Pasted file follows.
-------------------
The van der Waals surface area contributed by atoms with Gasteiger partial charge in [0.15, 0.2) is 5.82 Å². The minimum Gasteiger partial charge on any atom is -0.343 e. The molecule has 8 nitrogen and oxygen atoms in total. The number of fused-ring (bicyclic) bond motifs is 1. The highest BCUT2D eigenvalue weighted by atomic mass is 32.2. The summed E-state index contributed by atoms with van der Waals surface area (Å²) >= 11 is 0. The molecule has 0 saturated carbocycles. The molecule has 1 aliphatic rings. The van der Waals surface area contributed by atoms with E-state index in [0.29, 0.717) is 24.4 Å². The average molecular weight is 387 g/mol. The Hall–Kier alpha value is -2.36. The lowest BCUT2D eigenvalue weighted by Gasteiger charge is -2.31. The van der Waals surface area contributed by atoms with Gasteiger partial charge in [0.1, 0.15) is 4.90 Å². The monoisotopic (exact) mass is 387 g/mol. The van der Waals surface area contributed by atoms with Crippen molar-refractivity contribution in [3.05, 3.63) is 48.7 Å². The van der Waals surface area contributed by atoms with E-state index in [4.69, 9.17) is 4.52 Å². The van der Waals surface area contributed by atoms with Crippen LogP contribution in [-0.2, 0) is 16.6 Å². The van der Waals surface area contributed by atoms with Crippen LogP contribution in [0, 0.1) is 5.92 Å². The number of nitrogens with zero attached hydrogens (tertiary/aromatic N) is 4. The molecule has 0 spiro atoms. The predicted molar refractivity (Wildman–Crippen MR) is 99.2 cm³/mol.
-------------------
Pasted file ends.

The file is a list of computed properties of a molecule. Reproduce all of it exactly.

The van der Waals surface area contributed by atoms with Gasteiger partial charge in [0.15, 0.2) is 5.82 Å². The minimum Gasteiger partial charge on any atom is -0.343 e. The molecule has 8 nitrogen and oxygen atoms in total. The number of fused-ring (bicyclic) bond motifs is 1. The highest BCUT2D eigenvalue weighted by atomic mass is 32.2. The summed E-state index contributed by atoms with van der Waals surface area (Å²) >= 11 is 0. The molecule has 0 saturated carbocycles. The molecule has 1 aliphatic rings. The van der Waals surface area contributed by atoms with E-state index in [0.29, 0.717) is 24.4 Å². The average molecular weight is 387 g/mol. The Hall–Kier alpha value is -2.36. The lowest BCUT2D eigenvalue weighted by Gasteiger charge is -2.31. The van der Waals surface area contributed by atoms with Gasteiger partial charge in [0.1, 0.15) is 4.90 Å². The monoisotopic (exact) mass is 387 g/mol. The van der Waals surface area contributed by atoms with Crippen molar-refractivity contribution in [3.05, 3.63) is 48.7 Å². The van der Waals surface area contributed by atoms with E-state index in [4.69, 9.17) is 4.52 Å². The van der Waals surface area contributed by atoms with Crippen LogP contribution in [-0.2, 0) is 16.6 Å². The van der Waals surface area contributed by atoms with Crippen LogP contribution in [0, 0.1) is 5.92 Å². The number of nitrogens with zero attached hydrogens (tertiary/aromatic N) is 4. The molecule has 0 spiro atoms. The predicted molar refractivity (Wildman–Crippen MR) is 99.2 cm³/mol.